In the latter half of the 1960s, America and the world were changing rapidly. Not that you’d know that watching this last season of Mad Men. Season five’s opening episode, “A Little Kiss”, which dealt so directly, if heavy-handedly, with the emerging issue of civil rights in America gave me some false hope that our “heroes” may be given more to interact with than their own internal office drama. With “The Phantom”, the fifth season finale, I’ve officially grown worried that Mad Men has fallen too in love with its characters to give us any kind of genuine story.
Rather than jump head-long into the simmering issues that the first episode raised, we barely got a couple of nods to the larger world. Peggy sort of befriended the one black secretary, but still worried that she would steal from her purse when Peggy wasn’t looking. Paul Kinsey resurfaced as a Hare Krishna and Roger Sterling took acid, presumably as a way of reminding the viewers that there was, in fact, a counter-culture developing while men in white shirts decided what slogan a bean company needed on its product. But still, the majority of time was spent on Lane’s money woes, Joan’s hideous mistreatment by the men around her and, of course, Megan, Megan and a bit more Megan for good measure.
Believe it or not, there used to be other women on this show.
I’ve harshed on this show before, mostly because it never met a theme that it didn’t love to beat you about the head with for 60 solid minutes at a time, 13 weeks out of the year. It’s engrained in the show’s DNA to telegraph the big messages, almost like it doesn’t trust the viewers to arrive at those revelations on their own. The thing is, up until this season I pretty much still trusted the show to deal with the realities of its own set-up for each of its characters. Now, I’m not so sure.
It’s always amazing to me when I hear people, women in particular, talk lovingly about Don Draper. In a conversation with a co-worker about this season, she was distressed by the implication in the final moments of this season that Don is soon to be returning to his lying, philandering way after a season of bliss with his new wife. The thing is, when he does cheat again (because you know he’s going to; first of all, that’s how a show creates drama and second of all, Don’s a cad and always will be) I’m convinced that the writers won’t actually make him pay for it. Rather than lose the illusion of his life that is so important to him, which would constitute actual tragedy in the Arthur Miller sense, I get the sense that Don’s happiness has become too important for the writers themselves. He’s their baby and like any good parent, they simply don’t want him to get hurt.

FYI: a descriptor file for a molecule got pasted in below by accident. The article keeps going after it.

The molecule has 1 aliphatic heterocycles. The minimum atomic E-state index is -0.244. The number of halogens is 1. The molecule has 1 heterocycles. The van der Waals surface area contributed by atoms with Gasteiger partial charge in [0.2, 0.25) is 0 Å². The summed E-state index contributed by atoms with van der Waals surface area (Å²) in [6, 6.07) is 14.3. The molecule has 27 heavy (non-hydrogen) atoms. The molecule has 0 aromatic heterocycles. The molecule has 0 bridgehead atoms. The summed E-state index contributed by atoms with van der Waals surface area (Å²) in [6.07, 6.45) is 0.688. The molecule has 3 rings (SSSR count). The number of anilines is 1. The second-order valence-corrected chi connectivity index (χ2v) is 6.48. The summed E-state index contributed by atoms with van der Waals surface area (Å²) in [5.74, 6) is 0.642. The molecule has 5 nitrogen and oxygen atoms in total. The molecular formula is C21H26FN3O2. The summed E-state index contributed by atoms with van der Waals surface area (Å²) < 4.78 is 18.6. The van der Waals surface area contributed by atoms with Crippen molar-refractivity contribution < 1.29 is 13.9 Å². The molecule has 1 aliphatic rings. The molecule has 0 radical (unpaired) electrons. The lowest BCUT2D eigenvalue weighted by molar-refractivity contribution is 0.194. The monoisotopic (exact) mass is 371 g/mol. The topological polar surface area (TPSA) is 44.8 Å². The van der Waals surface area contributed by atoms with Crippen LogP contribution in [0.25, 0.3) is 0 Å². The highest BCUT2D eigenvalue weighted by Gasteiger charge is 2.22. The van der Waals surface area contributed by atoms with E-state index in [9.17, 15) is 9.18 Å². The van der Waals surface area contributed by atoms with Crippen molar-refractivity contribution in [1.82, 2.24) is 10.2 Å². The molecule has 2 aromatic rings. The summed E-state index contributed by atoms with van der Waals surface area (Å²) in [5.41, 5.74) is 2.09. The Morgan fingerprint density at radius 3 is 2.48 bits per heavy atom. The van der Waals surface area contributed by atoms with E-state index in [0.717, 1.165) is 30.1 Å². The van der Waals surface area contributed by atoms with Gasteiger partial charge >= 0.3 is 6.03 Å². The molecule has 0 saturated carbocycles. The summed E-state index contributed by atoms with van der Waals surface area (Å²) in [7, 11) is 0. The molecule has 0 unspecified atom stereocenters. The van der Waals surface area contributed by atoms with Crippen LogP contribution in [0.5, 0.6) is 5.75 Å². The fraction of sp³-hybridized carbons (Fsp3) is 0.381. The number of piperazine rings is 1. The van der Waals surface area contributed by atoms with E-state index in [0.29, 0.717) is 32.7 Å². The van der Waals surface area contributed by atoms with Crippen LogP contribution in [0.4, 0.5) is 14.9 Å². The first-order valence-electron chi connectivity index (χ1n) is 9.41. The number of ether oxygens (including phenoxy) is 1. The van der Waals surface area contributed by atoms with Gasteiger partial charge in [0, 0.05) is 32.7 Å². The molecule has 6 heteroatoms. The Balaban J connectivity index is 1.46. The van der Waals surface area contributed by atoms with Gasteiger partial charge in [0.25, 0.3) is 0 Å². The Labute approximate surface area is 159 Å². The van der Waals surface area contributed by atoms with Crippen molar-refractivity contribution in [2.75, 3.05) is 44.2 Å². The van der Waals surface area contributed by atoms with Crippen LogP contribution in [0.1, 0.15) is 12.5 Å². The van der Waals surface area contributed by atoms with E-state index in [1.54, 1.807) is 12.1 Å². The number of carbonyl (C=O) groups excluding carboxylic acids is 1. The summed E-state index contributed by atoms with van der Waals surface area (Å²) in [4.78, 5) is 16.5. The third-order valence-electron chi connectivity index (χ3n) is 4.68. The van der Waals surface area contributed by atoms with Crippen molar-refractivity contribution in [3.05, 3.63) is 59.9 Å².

Before I get accused of being too unduly bitter, there were aspects of the season that I thought were well done. As is typical, most of that credit goes to Peggy and Joan and both the actresses playing them and the writing given to them. In particular, “The Other Woman”, episode 11, was possibly the best hour of the show I’ve ever seen. (And, not coincidentally, the first one where I felt like the writers let the audience naturally figure out the point instead of hanging a few neon signs out for us to see.) While playing with the notion of a trendy sports car as the metaphorical woman that all men want but can’t really afford to have, the fact that Don is in that situation almost completely passes him by. Though in his case, the unattainable other woman isn’t the next sexual conquest but is Peggy, something he doesn’t realize it until it’s far too late. At the same time, Joan is presented with an actual indecent proposal from the slime balls that are her co-workers, literally prostituting her out as the same unattainable paragon for a client. Joan is made a full partner for her efforts, but not without a cost.
Don't know what you've got til it's gone. Or whore-d out for a client. Didn't Joni Mitchell write something about this?
All of the strum und drang that is so strong in “The Other Woman” just goes to illustrate how frustrating it can be to watch this show. Mad Men clearly understands the concept of ownership and the myriad ways in which society in the 1960s encouraged it, whether that be owning better luxury items and goods to get ahead of your neighbors or literally owning other people. Rather than wrestle with those issues and how they got played out in the broader picture of 1960s America, we get the sniping and bickering of the Draper family and an entire season about Megan’s desire to be an actress. The promises of the series back in the first season, that we would watch history happen around these characters, have taken a back seat to all the inter-personal stuff.
Season five left me feeling less like I was watching a thoughtful meditation on history, or identity politics, or changing roles in society, and more like I was watching a middle school play, albeit a well-produced one, attended by doting parents.